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This is a form for an airlines platform that users need to fill to proceed checking in to their flight. The country dropdown may or may not change the questions below it depending on the country but the possible changes are all "stored" (i'm not very good with the technical terms) so there's no need for a loading animation, fields instantly update as you select the country.

However Question 4 is now dependent on a backend logic that determines if that question should be seen or not. This requires a loading only for that question and that loading will determine if that question will be there or not.

I'm not sure how the form should behave in this situation. The first questions don't require a loading so I don't think blocking out everything under a loading animation and making the user wait just for that Q4 is very logical. If there's a placeholder loading only in that questions area, after the loading that area may disappear so that felt weird as well. Not showing a loading at all doesn't work because all fields are required and we need to know if that question will be there or not, if there's no loading animation there user cannot know they're waiting for something for the button to be enabled.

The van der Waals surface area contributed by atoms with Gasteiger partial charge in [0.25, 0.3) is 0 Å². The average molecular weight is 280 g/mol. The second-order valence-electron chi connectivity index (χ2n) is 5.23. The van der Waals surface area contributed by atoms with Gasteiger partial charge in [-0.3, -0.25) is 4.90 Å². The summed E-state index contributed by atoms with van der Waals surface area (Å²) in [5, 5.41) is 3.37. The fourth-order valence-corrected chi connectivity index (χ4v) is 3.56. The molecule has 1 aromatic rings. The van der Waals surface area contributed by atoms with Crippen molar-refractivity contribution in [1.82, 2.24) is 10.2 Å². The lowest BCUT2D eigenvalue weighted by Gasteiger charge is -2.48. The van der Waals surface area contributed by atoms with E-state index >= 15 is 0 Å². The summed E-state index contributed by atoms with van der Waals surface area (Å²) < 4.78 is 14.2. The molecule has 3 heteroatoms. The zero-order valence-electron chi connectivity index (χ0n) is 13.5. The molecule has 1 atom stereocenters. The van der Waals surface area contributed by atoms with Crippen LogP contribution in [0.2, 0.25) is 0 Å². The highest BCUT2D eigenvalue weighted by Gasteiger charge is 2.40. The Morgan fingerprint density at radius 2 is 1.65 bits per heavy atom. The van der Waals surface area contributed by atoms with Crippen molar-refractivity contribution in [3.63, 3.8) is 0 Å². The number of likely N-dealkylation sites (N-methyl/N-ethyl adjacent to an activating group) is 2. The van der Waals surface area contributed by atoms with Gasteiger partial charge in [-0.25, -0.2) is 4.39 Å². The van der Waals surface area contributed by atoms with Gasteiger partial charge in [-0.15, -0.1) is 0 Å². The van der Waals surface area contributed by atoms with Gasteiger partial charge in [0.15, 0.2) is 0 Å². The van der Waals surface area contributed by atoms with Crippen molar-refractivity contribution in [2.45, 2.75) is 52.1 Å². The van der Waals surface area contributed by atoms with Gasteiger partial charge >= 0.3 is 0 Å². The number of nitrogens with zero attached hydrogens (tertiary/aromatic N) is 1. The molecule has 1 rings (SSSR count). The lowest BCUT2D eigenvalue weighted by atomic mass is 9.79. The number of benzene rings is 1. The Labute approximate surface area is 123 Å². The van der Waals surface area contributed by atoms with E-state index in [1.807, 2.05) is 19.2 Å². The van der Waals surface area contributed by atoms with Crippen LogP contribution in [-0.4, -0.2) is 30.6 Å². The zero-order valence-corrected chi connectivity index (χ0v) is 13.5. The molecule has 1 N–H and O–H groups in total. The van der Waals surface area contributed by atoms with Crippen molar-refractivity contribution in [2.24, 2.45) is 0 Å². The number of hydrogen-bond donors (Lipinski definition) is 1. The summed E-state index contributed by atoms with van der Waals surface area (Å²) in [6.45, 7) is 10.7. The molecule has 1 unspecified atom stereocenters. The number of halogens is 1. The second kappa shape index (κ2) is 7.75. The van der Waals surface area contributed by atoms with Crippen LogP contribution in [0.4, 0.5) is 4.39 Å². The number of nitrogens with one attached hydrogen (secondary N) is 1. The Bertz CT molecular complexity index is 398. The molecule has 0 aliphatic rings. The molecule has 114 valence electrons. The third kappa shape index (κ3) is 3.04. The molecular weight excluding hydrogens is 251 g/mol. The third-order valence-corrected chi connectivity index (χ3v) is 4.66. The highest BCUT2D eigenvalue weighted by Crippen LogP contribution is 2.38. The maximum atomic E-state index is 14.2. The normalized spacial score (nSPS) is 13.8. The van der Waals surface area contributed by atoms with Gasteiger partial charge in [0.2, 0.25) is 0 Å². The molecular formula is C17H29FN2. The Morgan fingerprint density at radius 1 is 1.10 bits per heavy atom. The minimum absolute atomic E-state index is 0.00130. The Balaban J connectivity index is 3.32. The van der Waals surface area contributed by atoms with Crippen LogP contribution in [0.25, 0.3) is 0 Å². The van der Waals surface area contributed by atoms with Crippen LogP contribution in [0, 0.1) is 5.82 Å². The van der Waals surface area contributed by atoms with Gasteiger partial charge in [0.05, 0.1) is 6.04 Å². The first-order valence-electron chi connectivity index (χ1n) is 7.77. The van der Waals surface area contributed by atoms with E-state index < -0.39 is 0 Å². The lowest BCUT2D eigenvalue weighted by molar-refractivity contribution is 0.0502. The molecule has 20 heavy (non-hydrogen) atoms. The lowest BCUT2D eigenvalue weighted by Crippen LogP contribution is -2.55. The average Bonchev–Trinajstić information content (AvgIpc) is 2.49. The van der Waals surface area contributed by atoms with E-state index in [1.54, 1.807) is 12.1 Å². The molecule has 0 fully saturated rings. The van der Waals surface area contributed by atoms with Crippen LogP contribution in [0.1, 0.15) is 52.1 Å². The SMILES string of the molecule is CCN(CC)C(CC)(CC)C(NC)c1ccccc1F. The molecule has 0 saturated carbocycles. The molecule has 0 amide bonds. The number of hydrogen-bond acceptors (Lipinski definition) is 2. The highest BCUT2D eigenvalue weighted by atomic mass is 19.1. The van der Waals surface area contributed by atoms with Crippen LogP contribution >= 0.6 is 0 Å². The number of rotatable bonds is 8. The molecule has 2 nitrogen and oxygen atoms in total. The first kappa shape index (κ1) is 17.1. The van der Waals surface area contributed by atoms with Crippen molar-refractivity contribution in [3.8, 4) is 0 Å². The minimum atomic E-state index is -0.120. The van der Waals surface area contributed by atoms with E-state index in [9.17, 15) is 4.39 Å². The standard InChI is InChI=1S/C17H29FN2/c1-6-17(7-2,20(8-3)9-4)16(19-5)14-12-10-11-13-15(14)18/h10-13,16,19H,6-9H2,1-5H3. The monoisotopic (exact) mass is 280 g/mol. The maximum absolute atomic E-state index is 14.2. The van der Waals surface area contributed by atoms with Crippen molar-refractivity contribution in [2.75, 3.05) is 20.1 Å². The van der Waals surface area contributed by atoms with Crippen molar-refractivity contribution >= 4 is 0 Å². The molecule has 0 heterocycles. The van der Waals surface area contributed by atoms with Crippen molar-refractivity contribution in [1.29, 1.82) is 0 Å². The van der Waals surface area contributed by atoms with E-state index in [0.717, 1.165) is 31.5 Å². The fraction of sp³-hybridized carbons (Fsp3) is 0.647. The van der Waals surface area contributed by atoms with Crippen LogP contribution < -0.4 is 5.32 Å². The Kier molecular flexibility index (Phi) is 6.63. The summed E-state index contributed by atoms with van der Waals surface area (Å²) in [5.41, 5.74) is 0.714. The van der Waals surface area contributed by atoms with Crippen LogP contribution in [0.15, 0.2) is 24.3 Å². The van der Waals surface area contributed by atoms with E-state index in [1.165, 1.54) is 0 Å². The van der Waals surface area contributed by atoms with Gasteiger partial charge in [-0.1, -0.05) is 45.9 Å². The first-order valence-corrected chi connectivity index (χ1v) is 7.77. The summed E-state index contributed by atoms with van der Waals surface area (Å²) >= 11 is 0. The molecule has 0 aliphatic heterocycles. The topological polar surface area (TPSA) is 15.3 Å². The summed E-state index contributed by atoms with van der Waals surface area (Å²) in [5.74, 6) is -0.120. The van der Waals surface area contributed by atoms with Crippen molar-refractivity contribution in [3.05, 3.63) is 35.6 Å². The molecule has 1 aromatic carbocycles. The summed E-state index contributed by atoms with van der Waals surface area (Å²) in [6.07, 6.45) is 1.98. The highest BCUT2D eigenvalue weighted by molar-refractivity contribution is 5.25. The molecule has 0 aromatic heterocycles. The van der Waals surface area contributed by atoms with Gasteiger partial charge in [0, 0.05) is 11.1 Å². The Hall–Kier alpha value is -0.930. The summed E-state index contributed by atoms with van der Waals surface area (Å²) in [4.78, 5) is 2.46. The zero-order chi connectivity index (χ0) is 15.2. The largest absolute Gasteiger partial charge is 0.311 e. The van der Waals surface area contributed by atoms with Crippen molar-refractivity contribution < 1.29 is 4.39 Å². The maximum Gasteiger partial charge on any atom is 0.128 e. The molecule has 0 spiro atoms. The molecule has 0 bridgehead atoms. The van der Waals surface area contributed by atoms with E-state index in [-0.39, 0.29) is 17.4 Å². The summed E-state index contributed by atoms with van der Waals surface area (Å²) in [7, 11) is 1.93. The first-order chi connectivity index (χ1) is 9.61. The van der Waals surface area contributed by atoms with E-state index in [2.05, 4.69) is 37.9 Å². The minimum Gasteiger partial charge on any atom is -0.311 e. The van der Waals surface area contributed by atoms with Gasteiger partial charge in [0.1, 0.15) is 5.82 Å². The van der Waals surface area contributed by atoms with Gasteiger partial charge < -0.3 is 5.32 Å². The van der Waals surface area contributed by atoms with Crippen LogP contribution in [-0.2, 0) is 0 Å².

I hope the question was clear enough, all help appreciated, thanks in advance!

1 Answer 1


The user doesn't know how the backend works, so the form should behave in a way that makes sense for the user. Ideally the user interface shouldn't have to behave in a very different way, but in reality technical details or constraints determine how the UI is implemented most of the time.

Since we don't know what the questions actually are, you probably need to determine whether it makes sense to the user that Question 4 is a result of some calculation required in the previous questions (and therefore structure the flow of the form according to the logic), and if it makes to the user that there is some conditional logic to the display of the questions then the wait will make sense naturally.

It is only when something unexpected happens that you might need to provide additional prompts and cues for the user. You can even show Question 4 if data suggests that it comes up most of the time based on user input, and then gray it out or remove it if in the small number of cases it is not applicable (and you can even indicate it as such).

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